The possibility to operate on magnetic materials through the application of electric rather than magnetic fields - promising faster, more space confined and energy efficient circuits - continues to spur the investigation of magnetoelectric (ME) effects . Symmetry considerations, in particular the lack of an inversion centre, characterize the ME effect. In addition, spin–orbit coupling is generally considered necessary to make a spin system sensitive to a charge distribution. However, a ME effect not relying on spin–orbit coupling is appealing for spin-based quantum technologies. We have very recently reported the detection of a ME effect that we have attributed to an electric field modulation of the magnetic exchange interaction without atomic displacement . The effect is visible in electron paramagnetic resonance (EPR) absorption of molecular helices under electric field modulation (EFM- EPR) and confirmed by specific symmetry properties and spectral simulation.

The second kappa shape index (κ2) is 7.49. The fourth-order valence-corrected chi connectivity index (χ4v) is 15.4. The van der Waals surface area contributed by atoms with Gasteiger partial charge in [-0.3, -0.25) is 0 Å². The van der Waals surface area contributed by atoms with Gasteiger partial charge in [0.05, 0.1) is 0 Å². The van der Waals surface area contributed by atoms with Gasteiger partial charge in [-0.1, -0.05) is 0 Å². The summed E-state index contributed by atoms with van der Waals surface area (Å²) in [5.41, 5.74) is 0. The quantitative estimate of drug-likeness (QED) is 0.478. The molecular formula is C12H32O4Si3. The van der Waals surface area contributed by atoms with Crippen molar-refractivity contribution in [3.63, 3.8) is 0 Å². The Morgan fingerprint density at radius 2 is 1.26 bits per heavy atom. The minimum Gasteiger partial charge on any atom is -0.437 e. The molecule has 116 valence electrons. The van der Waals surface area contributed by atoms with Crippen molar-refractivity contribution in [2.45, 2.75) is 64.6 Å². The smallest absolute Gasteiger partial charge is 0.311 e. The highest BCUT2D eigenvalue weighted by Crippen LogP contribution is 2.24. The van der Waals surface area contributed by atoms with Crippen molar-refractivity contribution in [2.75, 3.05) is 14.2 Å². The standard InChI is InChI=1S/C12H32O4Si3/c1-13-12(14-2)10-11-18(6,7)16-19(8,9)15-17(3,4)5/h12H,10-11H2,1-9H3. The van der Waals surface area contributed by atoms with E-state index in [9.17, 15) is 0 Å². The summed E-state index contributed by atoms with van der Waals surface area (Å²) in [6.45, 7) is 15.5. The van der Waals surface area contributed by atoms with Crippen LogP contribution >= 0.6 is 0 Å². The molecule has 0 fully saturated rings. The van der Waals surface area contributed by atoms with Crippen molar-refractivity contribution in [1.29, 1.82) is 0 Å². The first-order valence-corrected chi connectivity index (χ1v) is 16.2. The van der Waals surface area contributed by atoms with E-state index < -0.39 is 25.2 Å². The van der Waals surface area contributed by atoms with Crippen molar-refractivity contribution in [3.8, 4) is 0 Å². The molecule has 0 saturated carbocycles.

After this report, an oscillating electric field ten times stronger was imparted to the sample by an improvement in the experimental setup. This made possible the observation of a ME effect in a single-crystal of a frustrated Cu3 triangle. The orientational dependence of the effect was recorded paving the way to its deep comprehension. Our experiment complements previous time resolved electron spin resonance studies performed on the same Cu3 molecular cluster in frozen solution, which have shown sizeable effects of electric field pulses .
 Spaldin, N. A. and Fiebig, M., Science 309, 391-392, (2005).
 Fittipaldi, M., Cini, A., Annino, G., Vindigni, A., Caneschi, A., and Sessoli, R., Nat. Mater. 18, 329-334 (2019).
 Liu, J., Mrozek, J., Myers, W.K., Timco, G. A., Winpenny, R.E.P., Kintzel, B., Plass, W., and Ardavan, A., Phys. Rev. Lett. 122, 037202 (2019).